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Know Your Meme: Auto-Tune

The Know Your Meme Blog has a great introduction to the history and technology behind Auto-Tune, the audio effect first introduced in 1997 and made popular when Cher's single "Believe" made heavy use of the effect in a way that was never intended -- emphasizing the warbling of pitch correction rather than simply using it to sweeten slightly sour notes. A bit from Know Your Meme's article:

With the expense of the Antares Auto-Tune plugin and the relative lack of social networking sites at the time, Auto-Tune remained something of a trade secret among many record producers who simply wanted to save time in the studio.

But as social communities, user-generated content, video tutorials, and open-source software development proliferated online in recent years, so did the availabilty, usage, and experimentation of Auto-Tune.

In 2005, rapper T-Pain made his debut with the album Rappa Ternt Sanga. The album used Auto-Tune heavily, on every song; giving T-Pain his signature sound. His first single Sprung can be viewed here, although embedding has been disabled.

This fun video (featuring "Professor" Weird Al Yankovic) has further explanation:

Read the whole article here (includes a bunch of embedded videos showing the historical moments along Auto-Tune's journey). See also: the latest "Auto-Tune The News" episode, featuring Kanye and Ballon Boy.

Previous coverage of Auto-Tune on mental_floss: The World of Auto-Tune, "Cosmos" Documentary, Auto-Tuned Vocals by Carl Sagan, ft. Stephen Hawking (Seriously), and Winston Churchill Getting Funky.

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WASProject via Flickr
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The World’s First 3D-Printed Opera Set Is Coming to Rome
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WASProject via Flickr

In October, the Opera Theater in Rome will become the first theater to play host to a 3D-printed set in one of its operas. The theater’s performance of the 19th-century opera Fra Diavolo by French composer Daniel Auber, opening on October 8, will feature set pieces printed by the Italian 3D-printing company WASP, as TREND HUNTER reports.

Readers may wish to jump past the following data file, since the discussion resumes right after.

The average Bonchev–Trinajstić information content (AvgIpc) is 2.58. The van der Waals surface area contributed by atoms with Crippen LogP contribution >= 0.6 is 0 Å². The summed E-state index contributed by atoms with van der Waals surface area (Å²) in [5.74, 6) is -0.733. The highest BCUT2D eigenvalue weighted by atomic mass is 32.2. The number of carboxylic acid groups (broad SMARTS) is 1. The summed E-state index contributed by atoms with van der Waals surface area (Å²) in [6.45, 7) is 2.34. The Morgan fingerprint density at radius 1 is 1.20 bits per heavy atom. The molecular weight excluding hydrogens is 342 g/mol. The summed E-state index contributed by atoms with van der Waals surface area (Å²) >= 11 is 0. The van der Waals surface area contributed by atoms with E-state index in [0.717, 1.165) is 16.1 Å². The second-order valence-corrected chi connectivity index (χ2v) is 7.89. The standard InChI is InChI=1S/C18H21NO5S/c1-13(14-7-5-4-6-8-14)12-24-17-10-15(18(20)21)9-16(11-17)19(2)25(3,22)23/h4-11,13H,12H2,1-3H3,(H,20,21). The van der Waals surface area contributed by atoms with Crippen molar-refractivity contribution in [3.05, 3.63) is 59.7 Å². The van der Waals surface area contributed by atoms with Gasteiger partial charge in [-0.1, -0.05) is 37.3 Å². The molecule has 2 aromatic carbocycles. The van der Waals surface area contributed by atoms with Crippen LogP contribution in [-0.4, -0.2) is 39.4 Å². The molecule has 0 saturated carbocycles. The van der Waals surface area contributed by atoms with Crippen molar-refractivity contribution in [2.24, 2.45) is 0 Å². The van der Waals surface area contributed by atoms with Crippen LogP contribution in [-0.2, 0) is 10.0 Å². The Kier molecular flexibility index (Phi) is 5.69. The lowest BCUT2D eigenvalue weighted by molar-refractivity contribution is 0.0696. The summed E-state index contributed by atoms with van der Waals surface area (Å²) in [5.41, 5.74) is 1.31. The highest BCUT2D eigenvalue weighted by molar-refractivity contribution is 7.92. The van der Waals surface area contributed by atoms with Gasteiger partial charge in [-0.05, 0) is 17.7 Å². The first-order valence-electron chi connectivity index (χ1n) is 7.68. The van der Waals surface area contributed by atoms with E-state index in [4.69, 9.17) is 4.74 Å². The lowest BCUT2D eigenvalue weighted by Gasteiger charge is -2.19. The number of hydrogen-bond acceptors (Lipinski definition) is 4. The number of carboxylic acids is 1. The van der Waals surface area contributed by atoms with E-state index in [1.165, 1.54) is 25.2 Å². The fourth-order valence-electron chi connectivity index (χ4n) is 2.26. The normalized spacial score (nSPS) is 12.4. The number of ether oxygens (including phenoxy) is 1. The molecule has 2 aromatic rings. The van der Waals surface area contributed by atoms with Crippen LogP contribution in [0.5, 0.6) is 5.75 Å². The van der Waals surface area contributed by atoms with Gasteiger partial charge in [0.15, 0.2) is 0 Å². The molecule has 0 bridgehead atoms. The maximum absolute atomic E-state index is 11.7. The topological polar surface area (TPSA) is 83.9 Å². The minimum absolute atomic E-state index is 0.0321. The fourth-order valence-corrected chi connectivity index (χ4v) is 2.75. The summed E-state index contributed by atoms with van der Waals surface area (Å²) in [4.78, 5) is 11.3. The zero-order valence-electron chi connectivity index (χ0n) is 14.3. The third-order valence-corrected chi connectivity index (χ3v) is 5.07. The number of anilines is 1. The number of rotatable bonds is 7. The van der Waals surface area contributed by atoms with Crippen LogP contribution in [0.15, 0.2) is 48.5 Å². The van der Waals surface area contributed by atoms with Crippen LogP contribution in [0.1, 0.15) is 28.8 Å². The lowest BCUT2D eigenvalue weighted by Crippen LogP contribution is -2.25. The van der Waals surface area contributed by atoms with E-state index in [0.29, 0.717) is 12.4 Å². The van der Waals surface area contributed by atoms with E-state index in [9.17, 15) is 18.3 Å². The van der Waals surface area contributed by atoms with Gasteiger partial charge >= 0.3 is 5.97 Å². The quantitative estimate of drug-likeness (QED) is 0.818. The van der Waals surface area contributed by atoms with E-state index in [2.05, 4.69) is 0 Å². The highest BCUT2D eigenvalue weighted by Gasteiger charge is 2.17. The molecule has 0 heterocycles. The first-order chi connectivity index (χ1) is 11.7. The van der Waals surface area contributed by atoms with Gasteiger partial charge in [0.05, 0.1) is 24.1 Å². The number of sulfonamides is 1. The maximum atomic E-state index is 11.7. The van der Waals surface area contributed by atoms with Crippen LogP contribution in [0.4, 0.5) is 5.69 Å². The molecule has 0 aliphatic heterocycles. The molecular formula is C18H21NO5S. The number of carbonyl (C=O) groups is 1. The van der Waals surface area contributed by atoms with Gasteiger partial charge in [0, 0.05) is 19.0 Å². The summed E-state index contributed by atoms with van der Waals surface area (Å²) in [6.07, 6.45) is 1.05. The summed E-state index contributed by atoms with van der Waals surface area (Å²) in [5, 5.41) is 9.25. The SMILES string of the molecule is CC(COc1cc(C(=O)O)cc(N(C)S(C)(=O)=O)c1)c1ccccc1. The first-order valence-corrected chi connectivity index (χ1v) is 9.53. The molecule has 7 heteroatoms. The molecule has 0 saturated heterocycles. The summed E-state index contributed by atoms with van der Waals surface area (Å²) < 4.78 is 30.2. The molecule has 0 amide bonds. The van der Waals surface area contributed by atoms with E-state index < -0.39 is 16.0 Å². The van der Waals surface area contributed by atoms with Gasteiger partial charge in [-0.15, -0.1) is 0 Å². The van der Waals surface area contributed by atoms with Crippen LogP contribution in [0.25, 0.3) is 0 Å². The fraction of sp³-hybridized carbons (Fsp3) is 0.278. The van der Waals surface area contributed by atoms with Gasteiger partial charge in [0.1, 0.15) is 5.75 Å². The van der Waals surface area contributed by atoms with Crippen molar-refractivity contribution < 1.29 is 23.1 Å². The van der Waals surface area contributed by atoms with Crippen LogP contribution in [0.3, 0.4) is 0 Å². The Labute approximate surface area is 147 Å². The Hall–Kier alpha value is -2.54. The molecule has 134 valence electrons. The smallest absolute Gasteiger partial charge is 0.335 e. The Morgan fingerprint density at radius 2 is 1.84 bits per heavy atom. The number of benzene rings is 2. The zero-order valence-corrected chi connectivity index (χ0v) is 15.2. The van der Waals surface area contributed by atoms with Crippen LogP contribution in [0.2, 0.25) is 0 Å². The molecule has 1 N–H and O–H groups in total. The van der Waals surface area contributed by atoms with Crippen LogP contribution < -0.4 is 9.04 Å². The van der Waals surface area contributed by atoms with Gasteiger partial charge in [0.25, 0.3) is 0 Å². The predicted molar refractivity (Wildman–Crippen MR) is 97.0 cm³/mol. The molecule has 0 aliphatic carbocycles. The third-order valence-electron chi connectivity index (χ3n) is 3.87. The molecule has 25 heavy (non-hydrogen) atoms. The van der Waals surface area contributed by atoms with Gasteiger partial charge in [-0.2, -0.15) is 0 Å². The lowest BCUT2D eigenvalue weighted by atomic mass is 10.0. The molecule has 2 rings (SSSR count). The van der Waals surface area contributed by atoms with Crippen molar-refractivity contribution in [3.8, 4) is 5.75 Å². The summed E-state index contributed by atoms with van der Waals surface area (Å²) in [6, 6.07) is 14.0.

Set designers have been using 3D printers to make small-scale set models for years, but WASP says this seems to be the first full 3D-printed set. (The company is also building a 3D-printed town elsewhere in Italy, to give you a sense of its ambitions for its technology.)

Designers stand around a white 3D-printed model of a theater set featuring warped buildings.
WASP

The Fra Diavolo set consists of what looks like two warped historic buildings, which WASP likens to a Dalí painting. These buildings are made of 223 smaller pieces. It took five printers working full-time for three months to complete the job. The pieces were sent to Rome in mid-July in preparation for the opera.

Recently, 3D printing is taking over everything from housing construction to breakfast. If you can make an office building with a printer, why not a theater set? (Though it should be noted that the labor unions that represent scenic artists might disagree.)

[h/t TREND HUNTER]

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iStock
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Live Smarter
A Simple Way to Charge Your iPhone in 5 Minutes
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iStock

Spotting the “low battery” notification on your phone is usually followed by a frantic search for an outlet and further stress over the fact that you may not have time for a full charge. On iPhones, plugging your device into the wall for five minutes might result in only a modest increase of about three percent or so. But this tip from Business Insider Tech may allow you to squeeze out a little more juice.

The trick? Before charging, put your phone in Airplane Mode so that you reduce the number of energy-sucking tasks (signal searching, fielding incoming communications) your device will try and perform.

Next, take the cover off if you have one (the phone might be generating extra heat as a result). Finally, try to use an iPad adapter, which has demonstrated a faster rate of charging than the adapter that comes with your iPhone.

Do that and you’ll likely double your battery boost, from about three to six percent. It may not sound like much, but that little bit of extra juice might keep you connected until you’re able to plug it in for a full charge.

[h/t Business Insider Tech]

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